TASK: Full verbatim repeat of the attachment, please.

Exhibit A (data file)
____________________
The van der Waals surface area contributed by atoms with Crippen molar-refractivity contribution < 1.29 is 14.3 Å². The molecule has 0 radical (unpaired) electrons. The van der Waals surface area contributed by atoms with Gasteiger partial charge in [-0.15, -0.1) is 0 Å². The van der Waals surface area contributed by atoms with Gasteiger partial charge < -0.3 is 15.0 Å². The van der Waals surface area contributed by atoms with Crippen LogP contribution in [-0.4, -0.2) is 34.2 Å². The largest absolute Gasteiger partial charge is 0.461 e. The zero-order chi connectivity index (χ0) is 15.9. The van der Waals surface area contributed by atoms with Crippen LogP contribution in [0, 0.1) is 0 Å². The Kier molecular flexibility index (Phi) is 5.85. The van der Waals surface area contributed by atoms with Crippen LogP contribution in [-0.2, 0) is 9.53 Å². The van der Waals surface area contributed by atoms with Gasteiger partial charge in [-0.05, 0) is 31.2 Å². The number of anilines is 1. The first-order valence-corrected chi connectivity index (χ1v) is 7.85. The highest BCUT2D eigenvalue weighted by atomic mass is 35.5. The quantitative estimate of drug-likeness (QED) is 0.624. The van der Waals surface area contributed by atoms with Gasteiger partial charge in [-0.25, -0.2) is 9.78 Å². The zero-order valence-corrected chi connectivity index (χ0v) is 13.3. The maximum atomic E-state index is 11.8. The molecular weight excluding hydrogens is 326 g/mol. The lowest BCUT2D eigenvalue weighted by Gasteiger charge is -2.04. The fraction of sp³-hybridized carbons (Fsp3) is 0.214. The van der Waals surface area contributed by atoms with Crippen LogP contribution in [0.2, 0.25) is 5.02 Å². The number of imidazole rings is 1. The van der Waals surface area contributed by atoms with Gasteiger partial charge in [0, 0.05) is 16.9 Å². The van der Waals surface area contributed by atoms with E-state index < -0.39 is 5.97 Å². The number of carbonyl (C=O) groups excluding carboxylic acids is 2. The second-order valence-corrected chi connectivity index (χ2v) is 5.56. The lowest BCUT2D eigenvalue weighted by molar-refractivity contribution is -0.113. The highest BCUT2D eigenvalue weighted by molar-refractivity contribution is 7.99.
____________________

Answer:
The van der Waals surface area contributed by atoms with Crippen molar-refractivity contribution < 1.29 is 14.3 Å². The molecule has 0 radical (unpaired) electrons. The van der Waals surface area contributed by atoms with Gasteiger partial charge in [-0.15, -0.1) is 0 Å². The van der Waals surface area contributed by atoms with Gasteiger partial charge < -0.3 is 15.0 Å². The van der Waals surface area contributed by atoms with Crippen LogP contribution in [-0.4, -0.2) is 34.2 Å². The largest absolute Gasteiger partial charge is 0.461 e. The zero-order chi connectivity index (χ0) is 15.9. The van der Waals surface area contributed by atoms with Crippen LogP contribution in [0, 0.1) is 0 Å². The Kier molecular flexibility index (Phi) is 5.85. The van der Waals surface area contributed by atoms with Crippen LogP contribution in [-0.2, 0) is 9.53 Å². The van der Waals surface area contributed by atoms with Gasteiger partial charge in [-0.05, 0) is 31.2 Å². The number of anilines is 1. The first-order valence-corrected chi connectivity index (χ1v) is 7.85. The highest BCUT2D eigenvalue weighted by atomic mass is 35.5. The quantitative estimate of drug-likeness (QED) is 0.624. The van der Waals surface area contributed by atoms with Gasteiger partial charge in [-0.25, -0.2) is 9.78 Å². The zero-order valence-corrected chi connectivity index (χ0v) is 13.3. The maximum atomic E-state index is 11.8. The molecular weight excluding hydrogens is 326 g/mol. The lowest BCUT2D eigenvalue weighted by Gasteiger charge is -2.04. The fraction of sp³-hybridized carbons (Fsp3) is 0.214. The van der Waals surface area contributed by atoms with Crippen LogP contribution in [0.2, 0.25) is 5.02 Å². The number of imidazole rings is 1. The van der Waals surface area contributed by atoms with Gasteiger partial charge in [0, 0.05) is 16.9 Å². The van der Waals surface area contributed by atoms with E-state index < -0.39 is 5.97 Å². The number of carbonyl (C=O) groups excluding carboxylic acids is 2. The second-order valence-corrected chi connectivity index (χ2v) is 5.56. The lowest BCUT2D eigenvalue weighted by molar-refractivity contribution is -0.113. The highest BCUT2D eigenvalue weighted by molar-refractivity contribution is 7.99.